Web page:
If all you’re doing in most of your meetings is agreeing to carry on with the current plan, your time would probably be better spent elsewhere.
Easter is usually a quiet time here at Drake Towers. This year though, things were different…
Most of the charities I work with are having to change, but the thing that most often slows them down, is persuading their passionate long-standing people to embrace those changes
Like any tool that’s poorly understood, the “theory of change” seems to have as many nay-sayers as proponents. So, in an attempt to demystify what can be an extremely powerful technique, let me share my experience.
Nobody enjoys closing services, cutting staff, and potentially reducing impact, but if that’s what needs to happen, it can’t be done reluctantly and half-heartedly.
Scaling up a service to reach all of those who may need it can be a slow, expensive, often impractical route for charities. Here are six alternatives.
If a wealthy philanthropist offered to fund a 30% increase in the salary budget for your corporate centre indefinitely, how would you use that extra capacity?
One of the biggest challenges facing the UK is how we improve productivity across all the sectors of our economy, but it’s fair to say that it’s in the third sector where the pressure is most acute. How do we increase the productivity of an organisation? Well, it starts with you and me.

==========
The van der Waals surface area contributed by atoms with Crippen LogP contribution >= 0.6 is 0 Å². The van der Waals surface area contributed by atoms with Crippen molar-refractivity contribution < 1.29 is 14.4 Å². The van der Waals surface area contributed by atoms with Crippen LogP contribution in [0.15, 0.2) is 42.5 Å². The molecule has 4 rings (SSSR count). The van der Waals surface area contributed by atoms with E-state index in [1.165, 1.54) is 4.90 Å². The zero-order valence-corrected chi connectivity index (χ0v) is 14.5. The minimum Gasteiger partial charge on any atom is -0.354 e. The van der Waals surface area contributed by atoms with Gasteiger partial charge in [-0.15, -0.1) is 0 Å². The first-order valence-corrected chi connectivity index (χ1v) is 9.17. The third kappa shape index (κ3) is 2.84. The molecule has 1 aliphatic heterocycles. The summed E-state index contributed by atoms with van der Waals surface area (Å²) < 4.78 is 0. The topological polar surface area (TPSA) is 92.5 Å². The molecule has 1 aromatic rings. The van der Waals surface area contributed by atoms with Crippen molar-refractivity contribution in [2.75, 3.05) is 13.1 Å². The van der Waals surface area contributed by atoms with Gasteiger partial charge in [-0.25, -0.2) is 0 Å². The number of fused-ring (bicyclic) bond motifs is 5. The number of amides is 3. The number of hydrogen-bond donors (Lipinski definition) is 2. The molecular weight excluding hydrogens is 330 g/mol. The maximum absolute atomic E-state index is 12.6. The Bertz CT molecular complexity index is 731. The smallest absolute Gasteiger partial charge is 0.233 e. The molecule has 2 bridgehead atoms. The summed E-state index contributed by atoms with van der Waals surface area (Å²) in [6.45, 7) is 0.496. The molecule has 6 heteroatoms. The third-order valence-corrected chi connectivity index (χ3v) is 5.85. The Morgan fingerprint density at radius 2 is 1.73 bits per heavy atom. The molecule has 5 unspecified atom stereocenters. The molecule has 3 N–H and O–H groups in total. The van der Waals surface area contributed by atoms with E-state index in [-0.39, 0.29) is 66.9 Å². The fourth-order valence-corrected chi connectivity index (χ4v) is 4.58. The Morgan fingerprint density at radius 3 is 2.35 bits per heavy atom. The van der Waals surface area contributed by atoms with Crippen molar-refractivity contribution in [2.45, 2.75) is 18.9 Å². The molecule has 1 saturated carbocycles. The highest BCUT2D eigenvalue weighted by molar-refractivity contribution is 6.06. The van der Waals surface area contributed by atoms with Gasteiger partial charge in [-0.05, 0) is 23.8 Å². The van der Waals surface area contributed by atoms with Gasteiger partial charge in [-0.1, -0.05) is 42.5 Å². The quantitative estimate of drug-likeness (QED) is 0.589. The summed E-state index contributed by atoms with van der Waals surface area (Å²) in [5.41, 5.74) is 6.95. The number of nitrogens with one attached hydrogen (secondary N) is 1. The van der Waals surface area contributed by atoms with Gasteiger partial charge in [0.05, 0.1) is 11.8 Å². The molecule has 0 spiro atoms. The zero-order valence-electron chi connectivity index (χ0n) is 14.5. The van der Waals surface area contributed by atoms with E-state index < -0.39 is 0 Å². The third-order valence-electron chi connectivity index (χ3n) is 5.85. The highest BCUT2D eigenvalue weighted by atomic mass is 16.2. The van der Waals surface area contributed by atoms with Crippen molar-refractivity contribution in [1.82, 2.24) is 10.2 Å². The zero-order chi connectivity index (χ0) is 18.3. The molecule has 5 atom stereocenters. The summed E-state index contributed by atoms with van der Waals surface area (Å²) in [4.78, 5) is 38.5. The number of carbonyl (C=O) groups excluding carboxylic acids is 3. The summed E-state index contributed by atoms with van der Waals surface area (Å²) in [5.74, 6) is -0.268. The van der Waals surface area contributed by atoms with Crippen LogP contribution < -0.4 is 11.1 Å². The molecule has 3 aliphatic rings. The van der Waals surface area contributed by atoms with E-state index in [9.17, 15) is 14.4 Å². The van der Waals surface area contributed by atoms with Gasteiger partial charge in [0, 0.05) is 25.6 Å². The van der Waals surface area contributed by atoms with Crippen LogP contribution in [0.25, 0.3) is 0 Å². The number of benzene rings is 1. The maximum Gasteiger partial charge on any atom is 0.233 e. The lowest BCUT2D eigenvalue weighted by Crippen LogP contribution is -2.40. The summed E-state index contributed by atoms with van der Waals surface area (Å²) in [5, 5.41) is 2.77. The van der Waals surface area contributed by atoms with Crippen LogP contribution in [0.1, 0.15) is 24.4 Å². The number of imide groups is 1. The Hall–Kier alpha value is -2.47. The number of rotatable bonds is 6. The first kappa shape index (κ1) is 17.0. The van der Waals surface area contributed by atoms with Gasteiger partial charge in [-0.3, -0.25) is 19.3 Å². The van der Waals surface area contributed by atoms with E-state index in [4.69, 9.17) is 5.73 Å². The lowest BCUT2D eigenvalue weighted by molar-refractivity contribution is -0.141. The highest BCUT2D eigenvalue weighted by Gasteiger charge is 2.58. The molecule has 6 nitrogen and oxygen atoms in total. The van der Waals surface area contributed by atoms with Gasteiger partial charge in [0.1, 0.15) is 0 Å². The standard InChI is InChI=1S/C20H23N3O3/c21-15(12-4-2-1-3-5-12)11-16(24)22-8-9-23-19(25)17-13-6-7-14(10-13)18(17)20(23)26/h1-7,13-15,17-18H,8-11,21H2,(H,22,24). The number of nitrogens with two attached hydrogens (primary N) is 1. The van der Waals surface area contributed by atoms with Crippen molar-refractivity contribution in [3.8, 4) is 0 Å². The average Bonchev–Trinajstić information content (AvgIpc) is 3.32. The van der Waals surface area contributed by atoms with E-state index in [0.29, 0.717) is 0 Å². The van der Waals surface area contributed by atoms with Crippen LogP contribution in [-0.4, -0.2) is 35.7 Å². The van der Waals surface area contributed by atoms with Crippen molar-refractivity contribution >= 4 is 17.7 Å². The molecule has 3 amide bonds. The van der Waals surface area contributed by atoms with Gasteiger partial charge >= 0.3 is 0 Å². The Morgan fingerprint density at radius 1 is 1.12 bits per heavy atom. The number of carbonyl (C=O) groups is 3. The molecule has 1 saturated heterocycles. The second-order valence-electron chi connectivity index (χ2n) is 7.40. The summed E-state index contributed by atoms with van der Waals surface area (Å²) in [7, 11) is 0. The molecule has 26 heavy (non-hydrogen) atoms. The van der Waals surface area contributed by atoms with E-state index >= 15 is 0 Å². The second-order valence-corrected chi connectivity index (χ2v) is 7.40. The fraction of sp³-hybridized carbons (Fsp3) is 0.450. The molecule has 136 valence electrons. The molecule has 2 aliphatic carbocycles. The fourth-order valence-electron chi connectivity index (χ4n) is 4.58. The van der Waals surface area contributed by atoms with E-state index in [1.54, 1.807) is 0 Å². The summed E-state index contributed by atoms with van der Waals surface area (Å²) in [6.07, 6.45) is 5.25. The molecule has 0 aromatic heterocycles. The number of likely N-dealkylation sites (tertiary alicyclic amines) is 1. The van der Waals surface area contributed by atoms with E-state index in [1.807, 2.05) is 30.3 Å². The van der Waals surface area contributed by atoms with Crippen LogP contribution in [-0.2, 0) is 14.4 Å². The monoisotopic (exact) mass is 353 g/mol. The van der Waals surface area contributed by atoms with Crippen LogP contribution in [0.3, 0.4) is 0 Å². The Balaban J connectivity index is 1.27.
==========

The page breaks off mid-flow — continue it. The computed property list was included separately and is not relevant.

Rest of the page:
I will be hosting a small, select group of Chairs from major Charities for breakfast from 8:30am to 10:30am on the 4th of April 2017 in London. In an informal, stimulating and highly collaborative discussion, we will talk about the unique challenges facing Chairs in relation to mergers, acquisitions and sector consolidation.
A Theory of Change can be a powerful tool for all kinds of strategy decisions, whether the outcome you want is an end to tropical deforestation or a million highly-engaged volunteers…